Steve Forbes and 'In Money We Trust'

With legislators back in Washington for the 116th Congress, sparring over economic policy is heating up between Republicans and Democrats over tax rates, spending programs, and immigration.  But while the fighting has focused on the Democrats' desire for a 70% marginal tax rate or a "Green New Deal," one area of economics remains sadly excluded from debate: monetary policy.  Steve Forbes's new PBS documentary In Money We Trust? presents a solid case that it's time for us to talk about the dollar again.

In Money We Trust? is based on Steve Forbes's and Elizabeth Ames's book Money: How the Destruction of the Dollar Threatens the Global Economy – and What We Can Do About It.  This book is regarded by many supply-siders as the single best primer on sound money ever written, and much like the book, the PBS documentary provides an easily digestible introduction to monetary policy and the gold standard, even for those unfamiliar with the topics.  In Money We Trust? breaks down what money is; what makes it work; and, most important, how to make sure it remains effective.

Money, as Steve Forbes explains, is first a measure of value.  Much as a clock measures time, "money measures the value of products, services, and investment devices."  Author John Tamny notes that "it allows people with wildly disparate wants to produce and then trade with people."  Ultimately, the ability to trust a currency is integral to its success – whether the transaction is as small as a lemonade stand purchase or an international trade deal.

Maintaining trust in a currency has historically depended on how it is backed.  The documentary explains that when a currency is backed by an unstable resource, buyers and sellers can't be certain that the value of the money they have today will be worth the same tomorrow.  Conversely, if money has a stable backing, like gold, parties will always know what their dollar is worth, which reduces uncertainty in investments.  Without stability, money is worthless.  Forbes outlines it here:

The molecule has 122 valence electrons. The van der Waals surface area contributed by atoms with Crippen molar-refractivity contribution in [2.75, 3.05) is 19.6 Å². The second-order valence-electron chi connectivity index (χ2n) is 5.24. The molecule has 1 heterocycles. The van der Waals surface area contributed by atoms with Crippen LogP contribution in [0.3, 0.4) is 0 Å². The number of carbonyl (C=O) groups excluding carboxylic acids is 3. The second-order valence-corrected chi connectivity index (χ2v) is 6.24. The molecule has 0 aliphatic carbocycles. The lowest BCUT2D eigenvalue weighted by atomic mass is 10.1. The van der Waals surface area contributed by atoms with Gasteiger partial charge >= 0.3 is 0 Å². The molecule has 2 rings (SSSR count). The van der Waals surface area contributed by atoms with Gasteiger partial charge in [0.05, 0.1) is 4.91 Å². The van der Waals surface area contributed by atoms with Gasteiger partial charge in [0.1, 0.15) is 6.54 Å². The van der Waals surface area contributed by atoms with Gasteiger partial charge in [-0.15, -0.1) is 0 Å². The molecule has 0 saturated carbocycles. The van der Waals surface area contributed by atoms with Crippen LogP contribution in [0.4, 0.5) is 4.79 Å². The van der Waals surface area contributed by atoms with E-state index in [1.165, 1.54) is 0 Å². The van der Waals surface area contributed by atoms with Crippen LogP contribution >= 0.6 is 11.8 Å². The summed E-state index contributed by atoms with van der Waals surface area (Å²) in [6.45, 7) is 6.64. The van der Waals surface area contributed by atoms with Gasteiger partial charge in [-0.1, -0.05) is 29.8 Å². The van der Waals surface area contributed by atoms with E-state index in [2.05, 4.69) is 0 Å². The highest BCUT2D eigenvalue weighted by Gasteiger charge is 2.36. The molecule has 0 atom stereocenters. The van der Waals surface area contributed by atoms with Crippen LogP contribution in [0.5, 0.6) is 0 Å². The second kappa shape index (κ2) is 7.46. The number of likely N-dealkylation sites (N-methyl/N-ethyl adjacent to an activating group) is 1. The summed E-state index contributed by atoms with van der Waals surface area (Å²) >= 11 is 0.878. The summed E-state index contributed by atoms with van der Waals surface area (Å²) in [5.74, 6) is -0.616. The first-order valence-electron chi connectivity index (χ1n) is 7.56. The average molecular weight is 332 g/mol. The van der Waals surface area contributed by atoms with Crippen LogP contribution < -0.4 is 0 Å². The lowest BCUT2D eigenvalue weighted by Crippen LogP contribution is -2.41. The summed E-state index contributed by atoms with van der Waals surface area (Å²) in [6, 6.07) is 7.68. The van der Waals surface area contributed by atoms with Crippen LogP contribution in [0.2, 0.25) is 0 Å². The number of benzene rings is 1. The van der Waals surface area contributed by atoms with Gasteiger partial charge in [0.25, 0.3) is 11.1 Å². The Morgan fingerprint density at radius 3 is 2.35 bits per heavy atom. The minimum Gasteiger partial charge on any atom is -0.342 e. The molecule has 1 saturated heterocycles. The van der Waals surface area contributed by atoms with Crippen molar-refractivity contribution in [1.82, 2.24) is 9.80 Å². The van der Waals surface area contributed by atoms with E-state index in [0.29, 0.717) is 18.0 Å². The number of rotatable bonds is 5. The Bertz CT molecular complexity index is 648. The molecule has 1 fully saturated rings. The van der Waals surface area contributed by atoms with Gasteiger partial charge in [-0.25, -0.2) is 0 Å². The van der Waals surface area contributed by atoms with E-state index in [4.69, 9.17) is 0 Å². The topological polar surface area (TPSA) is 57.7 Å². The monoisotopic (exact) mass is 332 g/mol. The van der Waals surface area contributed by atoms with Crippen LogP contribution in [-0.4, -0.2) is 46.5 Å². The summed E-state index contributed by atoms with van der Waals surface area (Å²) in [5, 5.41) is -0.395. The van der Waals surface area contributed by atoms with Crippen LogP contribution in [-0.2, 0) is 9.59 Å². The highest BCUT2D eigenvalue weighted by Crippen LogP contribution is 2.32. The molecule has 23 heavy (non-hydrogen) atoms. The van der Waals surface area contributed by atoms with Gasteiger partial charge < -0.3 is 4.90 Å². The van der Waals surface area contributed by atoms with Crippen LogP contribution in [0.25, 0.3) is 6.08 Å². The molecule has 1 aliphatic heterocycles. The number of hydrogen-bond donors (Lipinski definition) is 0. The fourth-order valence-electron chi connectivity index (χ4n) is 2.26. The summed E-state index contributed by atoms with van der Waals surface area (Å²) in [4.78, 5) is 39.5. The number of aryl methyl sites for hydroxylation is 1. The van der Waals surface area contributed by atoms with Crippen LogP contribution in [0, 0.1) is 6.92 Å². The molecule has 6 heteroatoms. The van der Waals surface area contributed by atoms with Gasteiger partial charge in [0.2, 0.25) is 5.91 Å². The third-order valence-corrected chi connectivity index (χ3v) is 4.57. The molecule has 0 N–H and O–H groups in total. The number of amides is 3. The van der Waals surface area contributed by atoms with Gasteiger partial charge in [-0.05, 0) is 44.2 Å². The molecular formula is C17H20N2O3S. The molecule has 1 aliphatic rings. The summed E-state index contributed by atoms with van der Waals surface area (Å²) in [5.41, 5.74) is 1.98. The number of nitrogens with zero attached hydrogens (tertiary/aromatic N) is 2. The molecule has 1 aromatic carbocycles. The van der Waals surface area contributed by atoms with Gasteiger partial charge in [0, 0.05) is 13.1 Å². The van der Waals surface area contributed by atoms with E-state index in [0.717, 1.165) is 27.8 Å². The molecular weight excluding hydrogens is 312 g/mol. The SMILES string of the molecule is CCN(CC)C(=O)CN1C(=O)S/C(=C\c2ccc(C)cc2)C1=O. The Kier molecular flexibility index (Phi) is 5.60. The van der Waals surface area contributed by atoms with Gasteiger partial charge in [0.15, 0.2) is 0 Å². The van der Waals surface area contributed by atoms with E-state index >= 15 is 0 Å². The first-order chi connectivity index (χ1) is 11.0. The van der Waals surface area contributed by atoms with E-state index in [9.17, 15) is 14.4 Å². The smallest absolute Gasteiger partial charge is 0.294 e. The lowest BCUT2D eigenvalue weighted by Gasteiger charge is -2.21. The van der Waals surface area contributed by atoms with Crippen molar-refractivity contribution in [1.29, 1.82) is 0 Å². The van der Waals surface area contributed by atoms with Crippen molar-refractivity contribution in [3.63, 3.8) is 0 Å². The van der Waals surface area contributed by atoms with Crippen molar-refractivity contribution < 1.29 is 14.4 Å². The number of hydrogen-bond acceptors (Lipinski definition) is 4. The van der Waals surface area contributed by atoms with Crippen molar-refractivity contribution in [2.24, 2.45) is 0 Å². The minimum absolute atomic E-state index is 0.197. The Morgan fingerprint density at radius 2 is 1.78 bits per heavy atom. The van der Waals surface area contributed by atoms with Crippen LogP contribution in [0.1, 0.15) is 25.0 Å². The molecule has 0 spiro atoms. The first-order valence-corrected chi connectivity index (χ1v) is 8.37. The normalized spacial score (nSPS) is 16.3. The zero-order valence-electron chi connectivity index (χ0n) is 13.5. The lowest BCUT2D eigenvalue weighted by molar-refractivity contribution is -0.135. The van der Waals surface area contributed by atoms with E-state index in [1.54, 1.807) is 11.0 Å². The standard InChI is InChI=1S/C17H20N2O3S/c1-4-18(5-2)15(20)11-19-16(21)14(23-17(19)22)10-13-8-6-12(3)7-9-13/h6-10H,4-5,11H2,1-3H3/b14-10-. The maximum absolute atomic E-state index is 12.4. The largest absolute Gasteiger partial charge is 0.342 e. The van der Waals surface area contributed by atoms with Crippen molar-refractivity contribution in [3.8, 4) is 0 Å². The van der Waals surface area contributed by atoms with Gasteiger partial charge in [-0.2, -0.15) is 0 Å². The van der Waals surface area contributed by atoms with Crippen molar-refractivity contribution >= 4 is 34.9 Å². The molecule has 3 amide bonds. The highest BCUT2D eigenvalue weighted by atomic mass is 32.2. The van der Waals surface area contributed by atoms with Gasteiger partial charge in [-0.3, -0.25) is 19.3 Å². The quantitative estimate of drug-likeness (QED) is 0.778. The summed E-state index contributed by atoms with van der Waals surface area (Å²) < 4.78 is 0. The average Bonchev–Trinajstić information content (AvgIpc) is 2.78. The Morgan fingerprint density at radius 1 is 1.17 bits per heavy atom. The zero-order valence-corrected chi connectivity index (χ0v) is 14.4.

Changing the value of money destroys trust between buyer and seller, lender and borrower, because it changes the values that were agreed upon. One party got an underserved gain, and the other got an undeserved loss. ...

[W]hen you change the value of money, you're stealing property without due process of law.

The documentary is strengthened by a cast that amounts to the New England Patriots of monetary policy.  Presenters include historian Brian Domitrovic; Forbes.com columnist Nathan Lewis; the godfather of supply-side economics, Arthur Laffer; Trump adviser Judy Shelton; columnist Amity Shlaes; and Jim Grant of the journal Grant's Interest Rate Observer.

As the new Congress commences its economic infighting, the arguments presented in this documentary deserve further review from lawmakers.  Is our unstable dollar a deterrent to economic growth?  There may not currently be an appetite on Capitol Hill to discuss the dollar, but let's hope In Money We Trust? can be the springboard to start the conversation.